Ours was a gentle guided couple of miles but the area also offers over 300 miles of hiking trails of differing degrees of difficulty, 21 running routes and 500 miles of bike trails including 12 miles of downhill mountain biking. Bikes, including e-bikes, and all-terrain scooters are available for hire.
You don’t need though to actually climb to the summit of Mont Fort, at 10,800ft Verbier’s highest point. A ski lift will take you to the new 360 degree viewing platform opened last December from which you can see Mont Blanc and the Matterhorn as well as eat the highest fondu in Europe.
Other outdoor excitements come in the shape of a zip wire where speeds can reach 80mph, horse-riding, lake fishing, paragliding, sky diving, helicopter rides, tennis, trampolining, two golf courses, and free entry to both the indoor and outdoor pools.
We stuck to a leisurely art lesson following one of the bisses, ancient but now restored irrigation systems which used to carry water from glaciers and alpine springs to the farms below, pausing a couple of times to attempt to draw close-ups of alpine flowers and the stunning scenery beyond.
We also stopped to stare at the local Herens cows, small black beasts whose feisty nature makes them fight to establish dominance.
Leading them out in summer to the high pastures is called Inalpe, their autumn descent Desalpe, both marked with parades and the award of two floral garland ‘crowns’, one for the best fighter and the other for the best milk producer.
We join a cheesemaking class at Laiterie de Verbier run by Marc Dubosson who teaches us to warm the luscious milk in our individual copper casseroles before adding first a special bacteria and then rennet.
While it sets we explore the cellars which house 6,000 wheels of cheese in different stages of ageing before returning to cut up, separate and sieve the curds and whey.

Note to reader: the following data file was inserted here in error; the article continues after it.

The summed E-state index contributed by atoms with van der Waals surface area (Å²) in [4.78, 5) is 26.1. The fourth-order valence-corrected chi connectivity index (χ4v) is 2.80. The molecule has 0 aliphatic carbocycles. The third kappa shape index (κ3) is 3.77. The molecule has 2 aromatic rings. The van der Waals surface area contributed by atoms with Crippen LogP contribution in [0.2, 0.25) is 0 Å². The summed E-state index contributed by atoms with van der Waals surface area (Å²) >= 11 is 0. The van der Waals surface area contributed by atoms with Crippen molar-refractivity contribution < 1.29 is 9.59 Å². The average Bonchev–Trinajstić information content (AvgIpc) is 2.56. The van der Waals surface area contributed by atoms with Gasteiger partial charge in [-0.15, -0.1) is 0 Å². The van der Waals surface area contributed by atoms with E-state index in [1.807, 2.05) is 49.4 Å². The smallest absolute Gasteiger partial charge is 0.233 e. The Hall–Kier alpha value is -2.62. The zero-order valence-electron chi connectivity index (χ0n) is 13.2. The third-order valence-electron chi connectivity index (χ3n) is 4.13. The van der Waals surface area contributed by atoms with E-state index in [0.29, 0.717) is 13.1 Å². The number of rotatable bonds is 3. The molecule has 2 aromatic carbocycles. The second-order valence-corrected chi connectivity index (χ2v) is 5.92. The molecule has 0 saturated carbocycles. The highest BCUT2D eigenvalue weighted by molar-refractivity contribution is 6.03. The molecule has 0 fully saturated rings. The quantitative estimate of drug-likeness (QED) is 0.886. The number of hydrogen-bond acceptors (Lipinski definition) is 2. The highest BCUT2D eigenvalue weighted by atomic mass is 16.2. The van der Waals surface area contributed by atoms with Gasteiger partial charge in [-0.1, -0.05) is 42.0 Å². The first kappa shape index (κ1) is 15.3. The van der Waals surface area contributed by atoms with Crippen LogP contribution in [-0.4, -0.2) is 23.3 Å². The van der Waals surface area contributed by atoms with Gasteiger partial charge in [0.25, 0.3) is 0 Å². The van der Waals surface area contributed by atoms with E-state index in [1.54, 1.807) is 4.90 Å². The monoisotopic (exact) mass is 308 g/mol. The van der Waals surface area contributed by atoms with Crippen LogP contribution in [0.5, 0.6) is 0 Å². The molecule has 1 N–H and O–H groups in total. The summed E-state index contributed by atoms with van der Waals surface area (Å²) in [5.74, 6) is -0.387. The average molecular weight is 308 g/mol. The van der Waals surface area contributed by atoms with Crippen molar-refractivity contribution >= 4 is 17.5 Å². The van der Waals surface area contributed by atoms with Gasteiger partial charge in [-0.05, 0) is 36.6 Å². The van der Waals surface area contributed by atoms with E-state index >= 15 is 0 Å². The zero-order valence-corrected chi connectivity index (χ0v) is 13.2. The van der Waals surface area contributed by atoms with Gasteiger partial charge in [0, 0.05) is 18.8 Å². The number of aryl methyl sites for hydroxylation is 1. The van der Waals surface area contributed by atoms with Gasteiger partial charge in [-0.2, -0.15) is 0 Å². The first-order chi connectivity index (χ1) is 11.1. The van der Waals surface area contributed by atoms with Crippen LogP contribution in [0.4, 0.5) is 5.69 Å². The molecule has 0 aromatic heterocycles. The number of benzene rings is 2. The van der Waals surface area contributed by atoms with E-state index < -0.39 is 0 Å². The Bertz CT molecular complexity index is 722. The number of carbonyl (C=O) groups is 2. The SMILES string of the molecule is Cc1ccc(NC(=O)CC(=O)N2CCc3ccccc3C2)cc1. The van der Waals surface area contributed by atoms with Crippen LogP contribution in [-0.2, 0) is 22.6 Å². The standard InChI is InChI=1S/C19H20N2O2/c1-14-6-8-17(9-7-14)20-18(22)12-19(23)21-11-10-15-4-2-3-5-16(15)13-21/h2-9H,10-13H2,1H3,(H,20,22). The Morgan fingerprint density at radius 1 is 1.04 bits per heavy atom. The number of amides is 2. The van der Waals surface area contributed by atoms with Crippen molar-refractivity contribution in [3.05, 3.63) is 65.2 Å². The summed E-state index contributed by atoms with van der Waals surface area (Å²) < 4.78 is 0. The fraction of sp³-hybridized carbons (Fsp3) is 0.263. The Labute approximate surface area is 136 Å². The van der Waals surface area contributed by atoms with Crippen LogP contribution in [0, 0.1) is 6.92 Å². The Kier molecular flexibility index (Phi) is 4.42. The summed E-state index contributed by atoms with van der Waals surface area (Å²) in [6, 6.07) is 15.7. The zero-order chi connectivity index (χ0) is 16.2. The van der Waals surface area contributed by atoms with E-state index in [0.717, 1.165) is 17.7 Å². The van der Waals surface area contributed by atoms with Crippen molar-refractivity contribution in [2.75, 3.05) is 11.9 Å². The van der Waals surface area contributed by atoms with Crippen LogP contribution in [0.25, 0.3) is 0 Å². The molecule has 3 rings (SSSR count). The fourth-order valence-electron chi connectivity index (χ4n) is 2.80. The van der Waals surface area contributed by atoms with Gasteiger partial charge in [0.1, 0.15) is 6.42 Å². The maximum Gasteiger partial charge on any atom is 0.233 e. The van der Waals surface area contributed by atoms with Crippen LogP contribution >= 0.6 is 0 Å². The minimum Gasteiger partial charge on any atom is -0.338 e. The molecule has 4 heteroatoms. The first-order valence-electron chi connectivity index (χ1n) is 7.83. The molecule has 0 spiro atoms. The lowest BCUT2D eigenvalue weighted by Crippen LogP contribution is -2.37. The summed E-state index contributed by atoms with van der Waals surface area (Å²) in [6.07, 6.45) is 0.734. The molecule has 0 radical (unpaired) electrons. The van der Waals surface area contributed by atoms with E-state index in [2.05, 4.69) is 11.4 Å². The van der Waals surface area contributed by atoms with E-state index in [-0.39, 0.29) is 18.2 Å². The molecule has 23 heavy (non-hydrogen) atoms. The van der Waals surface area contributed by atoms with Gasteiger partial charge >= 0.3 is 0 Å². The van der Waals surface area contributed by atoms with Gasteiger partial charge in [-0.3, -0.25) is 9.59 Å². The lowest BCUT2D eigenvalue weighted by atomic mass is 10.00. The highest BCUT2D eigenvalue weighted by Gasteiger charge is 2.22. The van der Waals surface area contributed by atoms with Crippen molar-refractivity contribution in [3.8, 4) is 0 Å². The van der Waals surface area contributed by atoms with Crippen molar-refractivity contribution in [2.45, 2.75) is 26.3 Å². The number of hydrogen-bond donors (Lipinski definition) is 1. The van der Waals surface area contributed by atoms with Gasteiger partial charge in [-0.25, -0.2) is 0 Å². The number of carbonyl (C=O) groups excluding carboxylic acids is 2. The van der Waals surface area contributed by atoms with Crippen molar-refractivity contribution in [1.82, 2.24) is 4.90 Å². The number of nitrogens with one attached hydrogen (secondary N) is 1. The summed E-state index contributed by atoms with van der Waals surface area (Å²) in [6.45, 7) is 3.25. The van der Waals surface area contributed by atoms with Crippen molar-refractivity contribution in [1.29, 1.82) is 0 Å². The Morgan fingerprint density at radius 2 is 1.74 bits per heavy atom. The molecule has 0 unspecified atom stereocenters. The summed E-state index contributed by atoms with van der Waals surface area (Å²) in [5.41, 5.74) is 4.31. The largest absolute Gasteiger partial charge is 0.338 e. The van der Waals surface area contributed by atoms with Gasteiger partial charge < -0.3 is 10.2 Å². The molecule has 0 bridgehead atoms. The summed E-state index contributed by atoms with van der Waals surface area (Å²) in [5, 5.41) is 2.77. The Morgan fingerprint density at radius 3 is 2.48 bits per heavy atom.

These will be pressed into rounds, soaked in a salt bath for 24 hours and then brushed daily to create a rind. We finish by sampling ones made earlier including a delicious soft one with local wild garlic as well as the regular ones for the classic Swiss dish raclette.
We ate well in Verbier. Highlights for me included homemade foie gras and a hearty potato rosti topped with bacon, an egg and, yes, cheese, of course, on the terrace of La Marlenaz and a vegetarian meal at La Cordee with wonderful surprises like marinated tomatoes with smoked burrata ice cream and cold pea soup with verbena and goat’s cheese foam.
A la carte menus tend to be pricey but there are good set ones for around 30 Swiss Francs (about £27) plus more affordable pizza and pasta places. It is also an opportunity to try the excellent local wine none of which is ever exported.
Although the Verbier Festival in July is the big hitter there are plenty of other festivals and events throughout the summer, some on music, some on food, some combining the two like the ‘Rocklette’ and the ‘Electroclette.
There are also screenings, craft demonstrations, a masked ball in a castle, exhibitions and quirky events like the PALP festival in the traditional alpine village of Bruson on the mountainside opposite Verbier. This year’s theme is Death with opportunities to learn about poisonous plants, write your own death notice or funeral playlist or lie in a coffin – I superstitiously declined the latter.
FLY: Return direct flights from London Heathrow to Geneva cost from £102 with Swiss
STAY: A three-night stay with breakfast at 4* Experimental Chaley is priced from £240 pp, based on two people sharing a room.
More Info www.verbier.ch
Swiss Travel Pass
The Swiss Travel Pass offers unlimited travel for visitors on consecutive days throughout the rail, bus and boat network. It includes the Swiss Museum Pass, which allows free entrance to 500 museums and exhibitions. Prices start from £186 for a three-day second-class ticket. A first-class, return train ticket from Geneva Airport to Verbier costs from £69.